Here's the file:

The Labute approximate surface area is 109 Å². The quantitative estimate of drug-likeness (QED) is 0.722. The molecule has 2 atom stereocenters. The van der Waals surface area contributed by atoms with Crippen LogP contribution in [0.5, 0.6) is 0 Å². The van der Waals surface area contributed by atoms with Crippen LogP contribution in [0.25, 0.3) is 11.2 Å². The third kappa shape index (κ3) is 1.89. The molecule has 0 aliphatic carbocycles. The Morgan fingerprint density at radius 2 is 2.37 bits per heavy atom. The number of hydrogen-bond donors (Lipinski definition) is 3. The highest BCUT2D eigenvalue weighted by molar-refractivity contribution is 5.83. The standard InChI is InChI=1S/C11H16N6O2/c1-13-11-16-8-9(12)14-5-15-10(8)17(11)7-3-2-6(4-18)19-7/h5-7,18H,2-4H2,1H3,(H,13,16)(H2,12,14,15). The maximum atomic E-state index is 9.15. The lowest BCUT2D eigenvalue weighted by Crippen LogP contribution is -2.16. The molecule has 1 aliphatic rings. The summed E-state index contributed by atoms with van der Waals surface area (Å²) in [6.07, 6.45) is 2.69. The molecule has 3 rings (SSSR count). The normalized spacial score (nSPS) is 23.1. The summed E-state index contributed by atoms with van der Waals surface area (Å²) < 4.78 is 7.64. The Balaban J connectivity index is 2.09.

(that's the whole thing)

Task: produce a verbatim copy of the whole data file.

The Labute approximate surface area is 109 Å². The quantitative estimate of drug-likeness (QED) is 0.722. The molecule has 2 atom stereocenters. The van der Waals surface area contributed by atoms with Crippen LogP contribution in [0.5, 0.6) is 0 Å². The van der Waals surface area contributed by atoms with Crippen LogP contribution in [0.25, 0.3) is 11.2 Å². The third kappa shape index (κ3) is 1.89. The molecule has 0 aliphatic carbocycles. The Morgan fingerprint density at radius 2 is 2.37 bits per heavy atom. The number of hydrogen-bond donors (Lipinski definition) is 3. The highest BCUT2D eigenvalue weighted by molar-refractivity contribution is 5.83. The standard InChI is InChI=1S/C11H16N6O2/c1-13-11-16-8-9(12)14-5-15-10(8)17(11)7-3-2-6(4-18)19-7/h5-7,18H,2-4H2,1H3,(H,13,16)(H2,12,14,15). The maximum atomic E-state index is 9.15. The lowest BCUT2D eigenvalue weighted by Crippen LogP contribution is -2.16. The molecule has 1 aliphatic rings. The summed E-state index contributed by atoms with van der Waals surface area (Å²) in [6.07, 6.45) is 2.69. The molecule has 3 rings (SSSR count). The normalized spacial score (nSPS) is 23.1. The summed E-state index contributed by atoms with van der Waals surface area (Å²) < 4.78 is 7.64. The Balaban J connectivity index is 2.09.